- Most published email performance benchmarks focus on open rate (OR) or click-through rate (CTR). Unfortunately, these metrics can be misleading, because the email list quality impacts the results.
- We propose focusing on click-to-open rate (CTOR) because this metric avoids the list quality issue.
- We analyze results from over 100 million opened emails and present a new email performance benchmark.
The Problem With Traditional Metrics
If you’re an email marketer, you’ve probably wondered (or been asked) about how your numbers stack up against industry peers. As the field becomes increasingly data-driven, you should expect this trend to continue.
Email service providers like MailChimp have done us all a great service by sharing performance metrics based on billions of marketing emails–it’s like a giant leader board for emails. However, there are some big gotchas that prevent the most commonly shared metrics from being as actionable as we’d like. In the worst case, if you put too much weight on them, they could lead you in the wrong direction.
A couple of basic email metrics frequently serve as industry benchmarks: open rate (OR) and click-through rate (CTR) (take a look at our recent post for an email metrics refresher). Unfortunately, they’re both affected by a factor that has nothing to do with your email content: the quality of your list.
Imagine a marketer who’s been passively maintaining an email list over many years, one that’s accumulated a substantial amount of inactive email addresses and dormant users. Now, imagine that this marketer has a slightly more diligent colleague, one who consistently scrubs her email list to make sure it only contains subscribers who’ve opened their emails in the last month.
If these two marketers sent the the exact same email to their lists, clearly the OR and CTR would be higher in the scrubbed list — and that lift would have nothing to do with the email’s actual content. It would be based on nothing but list quality.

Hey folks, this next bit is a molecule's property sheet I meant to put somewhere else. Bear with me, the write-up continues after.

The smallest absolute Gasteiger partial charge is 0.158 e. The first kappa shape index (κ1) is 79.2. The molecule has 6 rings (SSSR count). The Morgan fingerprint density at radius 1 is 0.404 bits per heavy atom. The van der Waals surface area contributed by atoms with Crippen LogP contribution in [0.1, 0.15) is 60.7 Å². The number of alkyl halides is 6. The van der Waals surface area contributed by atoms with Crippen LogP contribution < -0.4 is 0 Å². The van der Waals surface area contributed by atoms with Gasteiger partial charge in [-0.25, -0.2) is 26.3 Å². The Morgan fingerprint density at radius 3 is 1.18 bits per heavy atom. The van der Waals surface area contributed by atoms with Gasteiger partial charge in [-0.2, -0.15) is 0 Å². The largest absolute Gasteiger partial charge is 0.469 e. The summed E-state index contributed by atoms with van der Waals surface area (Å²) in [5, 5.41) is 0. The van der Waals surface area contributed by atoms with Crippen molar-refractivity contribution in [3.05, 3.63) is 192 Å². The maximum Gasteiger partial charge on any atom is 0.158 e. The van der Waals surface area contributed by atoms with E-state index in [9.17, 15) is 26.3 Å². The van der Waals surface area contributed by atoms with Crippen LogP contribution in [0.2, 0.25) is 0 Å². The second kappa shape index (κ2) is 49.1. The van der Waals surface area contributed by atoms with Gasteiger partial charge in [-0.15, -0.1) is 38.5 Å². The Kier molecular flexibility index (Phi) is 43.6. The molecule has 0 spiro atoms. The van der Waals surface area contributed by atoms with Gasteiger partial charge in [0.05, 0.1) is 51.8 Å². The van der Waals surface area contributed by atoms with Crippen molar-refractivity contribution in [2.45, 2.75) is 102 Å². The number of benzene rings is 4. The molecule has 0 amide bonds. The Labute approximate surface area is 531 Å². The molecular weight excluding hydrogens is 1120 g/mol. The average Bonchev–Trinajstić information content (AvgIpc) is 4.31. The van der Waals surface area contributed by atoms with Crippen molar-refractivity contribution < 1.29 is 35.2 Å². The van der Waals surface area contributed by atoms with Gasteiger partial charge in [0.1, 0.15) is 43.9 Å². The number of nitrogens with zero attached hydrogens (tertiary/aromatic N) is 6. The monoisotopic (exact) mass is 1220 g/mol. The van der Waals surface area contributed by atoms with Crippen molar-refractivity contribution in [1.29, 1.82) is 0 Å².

CTOR: A Better Way
The click-to-open metric captures email engagement after users have opened the email, so it allows you evaluate your email content — everything from the copy to the content recommendations to the design. Things like list quality, subject line, and send time don’t factor in at all.
To put this idea into action, we’ve compiled data from more than 100 million opened emails from 100 different businesses across 3,000 weekly campaign data points.
Take a look below to see how you measure up:
▆ 0-4% CTOR, (<5th percentile): “The Danger Zone”
▆ 5-12% CTOR, (5-25th percentile): “Room for Improvement”
▆ 13-25% CTOR, (25-75th percentile): “Solid Performance”
▆ 26-51% CTOR, (75-95th percentile): “Overachiever”
▆ +51% CTOR, (>95th percentile): “Crushing It”
Interpreting the Results
- We computed CTOR as unique email clicks / unique email opens. Make sure you are using the same formula for a valid comparison.
- Online media brands are heavily represented in our benchmark sample, so it may not generalize to all industries.
- If the rainbow distribution graph above is confusing (perhaps for your boss!), you can benchmark against the simple CTOR average (20.6%) or median (17.6%).